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Drought Horror: Giraffes, Zebras Perish Alongside 30,000 Livestock in Longido

Hot weather spells are affecting most parts of the Northern Zone in Tanzania, but the situation gets worse in Longido where thousands of livestock and wildlife are dying

A drought smitten Giraffe (File Photo)

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More than 50,000 animals, among them domestic livestock and wildlife species are perishing in Arusha as extreme hot weather spells take toll throughout Longido District.

have perished due to serious cases of drought and famine affecting most parts of the Northern Zone in Tanzania.

Giraffes, Zebras and Antelopes are the wildlife species facing the wrath of the drought in Longido as being attested by strewn carcasses doting the windswept, heat-baked landscape.

The Longido District Livestock Officer, Nestory Daqqaro admits that for the last few months the area has been experiencing massive deaths of livestock and wildlife.

“We have so far lost nearly 39,000 cattle, 18 Zebras, 4 Giraffes and 2 gazelles from the drought,” stated Daqqaro.

Rivers and other water sources have been drying up at an alarming rate, while grazing lands get reduced to dunes of host dust in Longido as hot weather spells oven up the district.

“Even donkeys, believed to be drought resistant animals have been succumbing to famine,” points out Daqqaro.

The Livestock officer was speaking during the meeting held to review reports collected from recent research studies.

The study is based on how cattle grazing indigenous communities counter-balance effects of climate change with their day-to-day activities.

Weather turns Longido District into Oven

This year, the average rainfall for Longido dropped to less than 50 millimeters during the monsoon season, according to weather experts in the precinct.

Normally, Longido records between 500 and 900 millimeters of precipitation in a year.

Officials in the area say the rain gauges in Longido have pooled in an average of 45 Millimeters of rain, this year, a rather shocking drop in the district’s history.

But other than heat and drought, invasive plant species have been a major problem in grazing areas where the alien outcrops stifle edible grass.

The foreign, and now turning harmful crop species have been reported to cause diseases to animals and serious allergies among people.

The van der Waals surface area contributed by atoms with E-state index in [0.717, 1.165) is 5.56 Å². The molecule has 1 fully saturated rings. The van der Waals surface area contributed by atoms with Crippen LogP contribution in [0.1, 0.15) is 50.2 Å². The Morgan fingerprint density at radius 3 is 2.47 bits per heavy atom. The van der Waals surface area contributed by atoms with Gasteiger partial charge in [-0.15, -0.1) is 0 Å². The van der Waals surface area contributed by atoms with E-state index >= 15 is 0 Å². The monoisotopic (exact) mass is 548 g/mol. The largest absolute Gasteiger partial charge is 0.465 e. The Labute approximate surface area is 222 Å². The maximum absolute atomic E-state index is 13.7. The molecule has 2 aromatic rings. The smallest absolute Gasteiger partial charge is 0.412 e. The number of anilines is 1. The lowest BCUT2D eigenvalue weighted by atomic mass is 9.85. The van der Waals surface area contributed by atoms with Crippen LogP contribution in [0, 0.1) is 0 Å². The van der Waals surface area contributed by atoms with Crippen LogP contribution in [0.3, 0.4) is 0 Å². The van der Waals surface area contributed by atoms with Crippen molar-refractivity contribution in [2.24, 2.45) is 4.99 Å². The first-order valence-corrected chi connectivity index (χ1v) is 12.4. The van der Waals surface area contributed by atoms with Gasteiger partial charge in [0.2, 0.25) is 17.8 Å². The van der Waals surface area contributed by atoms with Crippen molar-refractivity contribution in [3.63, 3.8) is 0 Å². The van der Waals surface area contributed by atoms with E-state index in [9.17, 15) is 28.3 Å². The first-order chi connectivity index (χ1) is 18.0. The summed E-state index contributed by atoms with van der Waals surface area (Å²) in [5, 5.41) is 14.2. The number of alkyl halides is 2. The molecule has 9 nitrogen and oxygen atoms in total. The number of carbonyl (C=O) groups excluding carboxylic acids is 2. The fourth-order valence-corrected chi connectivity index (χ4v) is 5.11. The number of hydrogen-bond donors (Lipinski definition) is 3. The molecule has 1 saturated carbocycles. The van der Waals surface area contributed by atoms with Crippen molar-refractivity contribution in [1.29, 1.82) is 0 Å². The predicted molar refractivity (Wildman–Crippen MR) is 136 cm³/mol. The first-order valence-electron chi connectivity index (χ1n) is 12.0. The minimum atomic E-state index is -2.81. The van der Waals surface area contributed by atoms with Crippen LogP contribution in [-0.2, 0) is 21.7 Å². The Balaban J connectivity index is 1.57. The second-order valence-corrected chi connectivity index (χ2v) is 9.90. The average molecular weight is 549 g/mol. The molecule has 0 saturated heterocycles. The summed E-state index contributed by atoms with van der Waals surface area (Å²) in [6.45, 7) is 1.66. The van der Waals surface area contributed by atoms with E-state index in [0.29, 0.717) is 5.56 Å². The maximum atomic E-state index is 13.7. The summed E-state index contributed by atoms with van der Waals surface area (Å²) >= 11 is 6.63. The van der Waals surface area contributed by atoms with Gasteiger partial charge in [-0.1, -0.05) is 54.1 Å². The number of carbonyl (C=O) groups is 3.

As grasses dry, sometimes cattle and wildlife consume the alien plants that later affect them. At least this is according to Kashim Alais, a community leader from Orbomba village.

His and other observations were tabled in Arusha, during the review and compilation of the report on the new nature-based conservation initiative.

The said project is called titled, ‘Forest, Water and Environment Conservation, Using Indigenous Knowledge.

Media Aid for Indigenous and Pastoralist Community (MAIPAC), is the focus organization which implements the ‘Forest, Water and Environment Conservation, Using Indigenous Knowledge,’ project.

“During the studies we managed to meet, interview and collect basic information from pastoralists, villagers, their elders and other community members in Longido, Monduli and Ngorongoro District on how they apply indigenous skills to offset effects of climate change,”

Mussa Juma – Executive Director (MAIPAC).
Musa Juma (Right) the executive director of MAIPAC

The study is being conducted in partnership with the Longido District Council, Ngorongoro District Council, Monduli District Council, Tanzania Natural Resource Forum (TNRF) and the Civic and Legal Aid Organization (CILAO).

The resulting reports currently being compiled aim at establishing alternative ways of addressing climate change problems using nature-based solutions.

The ‘Forest, Water and Environment Conservation, Using Indigenous Knowledge,’ project is supported by the United Nations Development Program (UNDP) through the GEF Small Grants Program and the German Federal Ministry for Environment, Nature Conservation and Nuclear Safety.

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